The Light in November

Standard

Photo: Brian Federle, Oregon, 2012.

 

The light in November slants low.
It fills my eyes as I glance
askance through amber trees
and see the leaves descend in
gold flashes
past my open window.

The autumn sun skirts
my low Suisun hills
casting deep shadows
along the ebbing marsh

where wading egrets probe
still, black waters

and finding their prize
rise to blue heaven,
white, slender wings
elegantly beating
the softly falling sun.

(2012-2017)

Advertisements

In Contemplation of Seeking

Standard

….contemplation is simply the “experience” …. of God in a luminous darkness which is the perfection of faith illuminating our inmost self….. a flash of the lightning of divinity piercing the darkness of nothingness and sin. Not something general and abstract, but something, on the contrary, as concrete, particular, and “existential” as it can possibly be. It is the confrontation of man with his God… Thomas Merton, The Inner Experience: Notes on Contemplation
+
In my darkness I seek you
through deep caverns I run;
my dying flesh yearns for
your fierce, piercing love.

Through darkness I see
you’re glowing so bright,
but always receding,
deeper than night.

I fear that I’ll falter,
betrayed by frail will
when softly you whisper
“my child, just be still.”

Memorial

Standard

Summer

 
He worked nights, leaving as we climbed
the tall narrow staircase to our shared room,
up into the summer heat, the steel fan
in the hallway window
pulling cool, leafy breezes
from our waving trees.

We heard the kitchen screen-door
slap shut, the Pontiac roaring to life,
and watched as slowly he backed down
the dark driveway, and was gone.

And gladly we glided through misty dreams,
flying over tree-tops, baseball games
and cool swimming pools,

when finally the robin’s enthusiasm
and the fresh morning sun
flashing through green leaves
woke us as we heard the car stop
and Dad call cheerfully, “I’m home!”

The air already scented with bacon and coffee,
we flew down the groaning stairs,
two steps at a bound,
and eagerly started another golden
summer’s day.

 

Winter

 
One winter day I did something wrong, and
he got angry and drew his worn leather belt
From the loops of his grey, stained work trousers
To teach me a lesson.
Terrified, I ran upstairs to the big closet
and trembled behind coats and sweaters,
as heavily he came up the steps,
righteous anger ringing in his voice,
tears flowing down my cheeks;

when my big brother, teenage and strong,
called defiance to him and drew him down
into the back yard to fight him
and save me, angered by his

memory of so many other beatings,

determined to stop it now!

But facing his own father

he could not fight back, and

weeping, I watched my dad
pummel my brother’s defenseless face,
far worse than any beating
I would have gotten.

From kitchen window,
I screamed to them both
to stop!

That was when my father saw,
in the kitchen window’s glare
his own father’s angry eyes,
and felt his father’s fists

landing hard on his own face,
and he stopped and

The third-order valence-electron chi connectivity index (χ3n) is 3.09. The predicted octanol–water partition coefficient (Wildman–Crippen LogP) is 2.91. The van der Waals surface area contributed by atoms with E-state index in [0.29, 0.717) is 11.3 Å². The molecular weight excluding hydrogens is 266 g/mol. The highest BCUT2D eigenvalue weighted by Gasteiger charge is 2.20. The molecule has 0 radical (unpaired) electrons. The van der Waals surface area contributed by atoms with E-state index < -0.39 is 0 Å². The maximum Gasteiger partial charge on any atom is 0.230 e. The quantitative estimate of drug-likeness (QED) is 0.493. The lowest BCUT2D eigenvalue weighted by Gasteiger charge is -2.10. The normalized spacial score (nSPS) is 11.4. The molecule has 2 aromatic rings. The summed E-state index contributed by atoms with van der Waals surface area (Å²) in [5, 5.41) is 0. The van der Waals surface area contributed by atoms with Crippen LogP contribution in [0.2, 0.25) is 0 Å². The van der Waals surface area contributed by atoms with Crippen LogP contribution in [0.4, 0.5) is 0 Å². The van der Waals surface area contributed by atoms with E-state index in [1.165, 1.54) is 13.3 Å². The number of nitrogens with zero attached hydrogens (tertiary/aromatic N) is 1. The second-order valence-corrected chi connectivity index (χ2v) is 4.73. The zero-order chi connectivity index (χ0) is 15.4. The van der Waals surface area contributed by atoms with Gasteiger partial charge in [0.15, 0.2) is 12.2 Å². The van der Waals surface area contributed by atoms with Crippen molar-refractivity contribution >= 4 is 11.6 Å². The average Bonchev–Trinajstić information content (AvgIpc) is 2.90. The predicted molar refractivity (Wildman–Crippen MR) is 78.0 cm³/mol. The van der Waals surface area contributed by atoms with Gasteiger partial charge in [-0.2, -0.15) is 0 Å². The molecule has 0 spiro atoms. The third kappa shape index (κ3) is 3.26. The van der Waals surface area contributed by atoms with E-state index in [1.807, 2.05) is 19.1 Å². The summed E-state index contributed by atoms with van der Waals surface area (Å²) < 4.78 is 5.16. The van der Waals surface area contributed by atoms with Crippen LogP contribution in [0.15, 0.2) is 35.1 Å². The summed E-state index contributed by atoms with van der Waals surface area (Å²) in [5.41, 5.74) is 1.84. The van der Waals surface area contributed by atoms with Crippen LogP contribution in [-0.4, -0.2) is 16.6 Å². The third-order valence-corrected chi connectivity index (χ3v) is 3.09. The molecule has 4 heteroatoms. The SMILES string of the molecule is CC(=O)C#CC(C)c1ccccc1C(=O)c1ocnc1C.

embraced my brother.
 

 

Spring  
Seven years after my father died
my first child, my son, was born in spring,
and in the gleaming, sterile room
I first held him in my arms
as, with his impossibly wide, blue eyes
he calmy gazed right into my raw soul,
and I felt in a sudden rush of warmth,
a timeless love
and at last discovered
the reason for my life.

It was then
I understood my father.

In my son’s face I saw my own
and felt my father’s eyes gazing
in warm wonder on me
and I glowed with
unconditional love for my son.

(30 Jan 2011/11-2017)

Fall Leaves

Standard

Photo Brian Federle, Camping March 2010

 

Wind-ripped leaves
cover my yard

severed flesh, leathery
fingers splayed
grip the brick walkway.

Flush winter roses
drop petals,
red shrouds cover
glistening gold veins
sundered
from ravaged trees.

Yet the trees survive.

mimicking death’s
grey angularity
oblivious to the wind,

nude limbs
lean into the howling storm
and dream of June breezes,
singing green afternoons,
the faithful thrush
thrusting new life to flight.

But for now
black clouds gather

the winter wind sings dirges
for these sacrificial leaves
nourishing the famished earth.

(11/18/2010)
re-post 10/25/2017

Miserere

Standard

i
In October
golden days suddenly fly
as unexpected,
brutal
nights arise.

ii
You died last spring
when love seemed
to promise life
never ending.

iii
Thirty-one years before,
when I first held you,
your bright eyes
gazed on me
with wonder,
my son —
my love at first sight!

iv
But the cruelty of March
surpasses even winter’s rage.

I prayed for God’s mercy
On that bright, green day.
but bereft in my soul,
only bitter darkness
remains.

Pacifica Seawall, October

Standard

Photo: Pacifica Seawall, 4 Oct 2014, Brian Federle

We dropped by your house today
and sat in the new chairs
under the gnarled tree
and spoke of you.

We walked to the wall
that separates ocean
from land, and observed waves
rising, mighty, lunging at rocks
beneath our feet.

We spoke your name
there, to the moaning sea.

(Oct 3, 2017)

Summer River

Standard

“It might be good to open our eyes and see.” Thomas Merton

ore’ shading trees’
hanging leaves cast
green sheen on waters,
on the deep
unbroken mirror

when, rising from night
it breaks lightning
and draws first breath
of thin air –

and, discovery made,
falls back
into the cool
watery shade.